But why do bees share this information with one another?
Survival in Numbers
Honeybees are social insects and the survival of any one bee is dependent on the survival of the colony. Honeybees are native to temperate climates with cold winters. But unlike many insects that live in cold climates, honeybees don’t go through a dormant state known as diapause, which is similar to hibernation.
To make it through the winter, the honeybees must keep their body temperatures above 50° Fahrenheit. They do this by producing heat with their wing muscles, contracting the muscles that raise each wing and the muscles that lower each wing at the same time. This muscle twitching doesn’t make the wings move that much but it generates heat in much the same way as shivering helps us to warm up a bit when we get cold.
An individual bee vibrating its wings isn’t enough to raise the surrounding temperature significantly, but when thousands of bees vibrate their wings in a small space, the heat generated is enough to keep all the bees alive throughout the cold winter months.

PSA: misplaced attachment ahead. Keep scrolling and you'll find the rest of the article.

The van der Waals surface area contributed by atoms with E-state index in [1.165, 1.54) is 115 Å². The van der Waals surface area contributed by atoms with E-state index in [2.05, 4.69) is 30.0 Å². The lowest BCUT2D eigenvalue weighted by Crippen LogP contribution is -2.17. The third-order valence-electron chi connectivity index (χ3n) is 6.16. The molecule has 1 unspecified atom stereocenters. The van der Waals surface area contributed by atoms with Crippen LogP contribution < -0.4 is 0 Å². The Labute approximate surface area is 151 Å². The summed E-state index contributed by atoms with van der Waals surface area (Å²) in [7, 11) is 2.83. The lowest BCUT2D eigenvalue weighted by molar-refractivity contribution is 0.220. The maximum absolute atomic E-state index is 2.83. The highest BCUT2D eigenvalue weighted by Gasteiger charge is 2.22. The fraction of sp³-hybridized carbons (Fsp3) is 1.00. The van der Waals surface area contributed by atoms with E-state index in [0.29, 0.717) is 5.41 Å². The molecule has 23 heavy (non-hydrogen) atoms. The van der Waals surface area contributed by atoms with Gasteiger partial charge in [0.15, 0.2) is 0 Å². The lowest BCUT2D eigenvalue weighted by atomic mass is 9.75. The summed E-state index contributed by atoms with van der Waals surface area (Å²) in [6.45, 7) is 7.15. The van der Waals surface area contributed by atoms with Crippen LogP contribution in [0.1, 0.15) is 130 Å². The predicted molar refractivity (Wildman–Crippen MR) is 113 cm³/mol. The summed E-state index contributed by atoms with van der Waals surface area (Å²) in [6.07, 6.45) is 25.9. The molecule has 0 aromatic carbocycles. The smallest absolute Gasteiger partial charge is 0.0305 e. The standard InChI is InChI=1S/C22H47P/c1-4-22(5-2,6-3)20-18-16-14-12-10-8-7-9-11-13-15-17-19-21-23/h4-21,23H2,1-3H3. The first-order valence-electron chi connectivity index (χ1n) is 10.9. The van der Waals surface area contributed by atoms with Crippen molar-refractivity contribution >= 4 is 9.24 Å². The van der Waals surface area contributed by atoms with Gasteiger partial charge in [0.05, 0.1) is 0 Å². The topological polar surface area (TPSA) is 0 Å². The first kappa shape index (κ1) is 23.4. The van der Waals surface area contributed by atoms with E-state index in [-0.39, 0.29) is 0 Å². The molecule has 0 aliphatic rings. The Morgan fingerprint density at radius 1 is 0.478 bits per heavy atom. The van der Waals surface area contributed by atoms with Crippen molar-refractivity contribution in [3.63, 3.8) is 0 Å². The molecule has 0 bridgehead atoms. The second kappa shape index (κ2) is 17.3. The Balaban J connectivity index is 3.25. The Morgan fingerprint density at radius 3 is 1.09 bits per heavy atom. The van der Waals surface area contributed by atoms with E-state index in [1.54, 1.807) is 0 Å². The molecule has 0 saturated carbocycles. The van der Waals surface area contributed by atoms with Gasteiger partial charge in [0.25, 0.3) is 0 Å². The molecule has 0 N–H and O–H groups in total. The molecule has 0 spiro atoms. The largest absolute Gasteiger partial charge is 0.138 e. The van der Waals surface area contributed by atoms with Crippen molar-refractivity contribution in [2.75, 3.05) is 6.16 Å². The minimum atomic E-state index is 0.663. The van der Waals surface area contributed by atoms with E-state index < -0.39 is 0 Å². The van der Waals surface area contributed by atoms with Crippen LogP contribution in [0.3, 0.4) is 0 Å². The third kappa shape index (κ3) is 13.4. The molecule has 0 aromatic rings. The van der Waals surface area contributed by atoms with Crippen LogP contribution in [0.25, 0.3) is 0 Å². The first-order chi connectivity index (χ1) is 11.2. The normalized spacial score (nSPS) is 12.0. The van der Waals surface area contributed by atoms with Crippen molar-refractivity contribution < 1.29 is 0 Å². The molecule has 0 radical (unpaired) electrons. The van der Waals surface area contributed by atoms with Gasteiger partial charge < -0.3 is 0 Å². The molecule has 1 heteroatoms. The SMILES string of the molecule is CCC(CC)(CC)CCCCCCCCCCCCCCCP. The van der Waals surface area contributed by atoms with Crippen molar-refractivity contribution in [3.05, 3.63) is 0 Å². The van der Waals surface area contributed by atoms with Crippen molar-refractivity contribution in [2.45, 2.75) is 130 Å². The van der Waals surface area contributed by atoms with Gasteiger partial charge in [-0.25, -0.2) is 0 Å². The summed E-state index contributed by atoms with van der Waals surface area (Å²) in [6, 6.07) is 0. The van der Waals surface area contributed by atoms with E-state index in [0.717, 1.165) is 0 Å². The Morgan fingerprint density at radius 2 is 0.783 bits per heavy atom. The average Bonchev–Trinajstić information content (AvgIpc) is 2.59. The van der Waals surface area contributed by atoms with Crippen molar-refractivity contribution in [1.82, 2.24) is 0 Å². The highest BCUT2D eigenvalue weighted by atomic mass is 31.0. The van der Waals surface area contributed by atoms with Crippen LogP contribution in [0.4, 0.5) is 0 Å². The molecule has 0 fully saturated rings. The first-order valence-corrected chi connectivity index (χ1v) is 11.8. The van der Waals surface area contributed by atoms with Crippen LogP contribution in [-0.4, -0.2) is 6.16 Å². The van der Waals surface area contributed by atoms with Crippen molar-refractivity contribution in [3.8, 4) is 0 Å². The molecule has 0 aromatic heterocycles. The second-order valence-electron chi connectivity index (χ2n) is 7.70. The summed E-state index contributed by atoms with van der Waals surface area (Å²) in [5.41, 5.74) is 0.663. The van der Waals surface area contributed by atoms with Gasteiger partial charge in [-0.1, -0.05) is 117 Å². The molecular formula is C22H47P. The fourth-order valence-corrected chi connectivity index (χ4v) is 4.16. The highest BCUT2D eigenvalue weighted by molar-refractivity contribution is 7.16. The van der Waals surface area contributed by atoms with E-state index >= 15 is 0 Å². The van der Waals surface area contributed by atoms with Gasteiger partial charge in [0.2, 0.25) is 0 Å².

But all that muscle twitching burns energy, so the bees need a supply of high-energy food that is readily available inside the hive all winter long. That’s one of the most important reasons honeybees make honey—as a stockpile of food that will keep them buzzing inside the hive during winter.
Bees Need Space
The size of the hive is another important factor for the bees to survive the winter. They need enough space to accommodate all the worker bees as well as the honeycomb and the combs that the bees use to raise their larvae.
But if the space is too large, it won’t be possible to keep it warm with their vibrating wings. An average-sized bee colony, with its 44 pounds of honey, will need about 4 gallons of space, perhaps a bit more to allow room for expansion.
Beekeepers use artificial hives that are larger than what the bees need because the bees tend to fill the hive with as much honeycomb as they can, meaning there is extra that can be harvested. A single colony kept in a 36-gallon hive can make more than 220 pounds of honey in one summer!
Common Questions about the Why and How of the Dance of Honeybees
Through the waggle dance of honeybees, the foraging bees let other bees know how far a food source is and in what direction they should travel to find it.
Honeybees do their particular waggle dance to tell others how far a specific food source is and in which direction the others should fly to find it. The longer the distance is to the food source, the more a bee waggles; about one second for every one kilometer. The direction is communicated through the angle at which the bee dances.
Honeybees produce heat with their wing muscles, contracting the muscles that raise each wing and the muscles that lower each wing at the same time. When thousands of bees vibrate their wings in a small space, the heat generated is enough to keep all the bees alive throughout the cold winter months.